Bring in the big guns. Magpies are being lured in to help ward off smaller birds that feast on grapes.
Fruit-eating birds like starlings, rosellas and thrushes cause substantial damage to Australian vineyards, in some cases munching through 80 per cent of the fruit.
Farmers try to deter them using balloons that look like predatory birds, gas cannons that let off loud booms, and reflective tape that flutters in the wind. However, the birds soon wise up to these tricks and ignore them.
Another strategy is to cover the vines with netting, but this is labour-intensive, expensive and makes the grapes harder to spray.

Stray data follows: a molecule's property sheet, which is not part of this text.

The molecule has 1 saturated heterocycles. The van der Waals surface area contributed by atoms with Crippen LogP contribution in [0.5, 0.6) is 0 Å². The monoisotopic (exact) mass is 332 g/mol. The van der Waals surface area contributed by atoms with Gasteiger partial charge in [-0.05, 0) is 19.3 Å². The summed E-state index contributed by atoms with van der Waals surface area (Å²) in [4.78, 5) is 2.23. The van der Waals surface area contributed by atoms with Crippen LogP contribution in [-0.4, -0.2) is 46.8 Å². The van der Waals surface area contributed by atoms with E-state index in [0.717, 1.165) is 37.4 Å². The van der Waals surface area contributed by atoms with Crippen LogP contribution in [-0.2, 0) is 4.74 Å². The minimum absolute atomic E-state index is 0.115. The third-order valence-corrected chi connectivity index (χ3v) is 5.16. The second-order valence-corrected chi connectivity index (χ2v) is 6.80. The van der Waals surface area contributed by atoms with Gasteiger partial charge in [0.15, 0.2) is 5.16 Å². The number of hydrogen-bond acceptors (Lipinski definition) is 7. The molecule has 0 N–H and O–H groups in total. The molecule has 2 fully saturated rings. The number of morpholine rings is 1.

Now, Rebecca Peisley at Charles Sturt University in Australia and her colleagues have come up with a cheap, easy, environmentally friendly alternative that halves bird damage to grapes.
In each of six vineyards in Victoria, they installed two wooden perches, each designed to attract large, aggressive birds like magpies and predatory birds like falcons – both of which can scare off small grape-eating birds.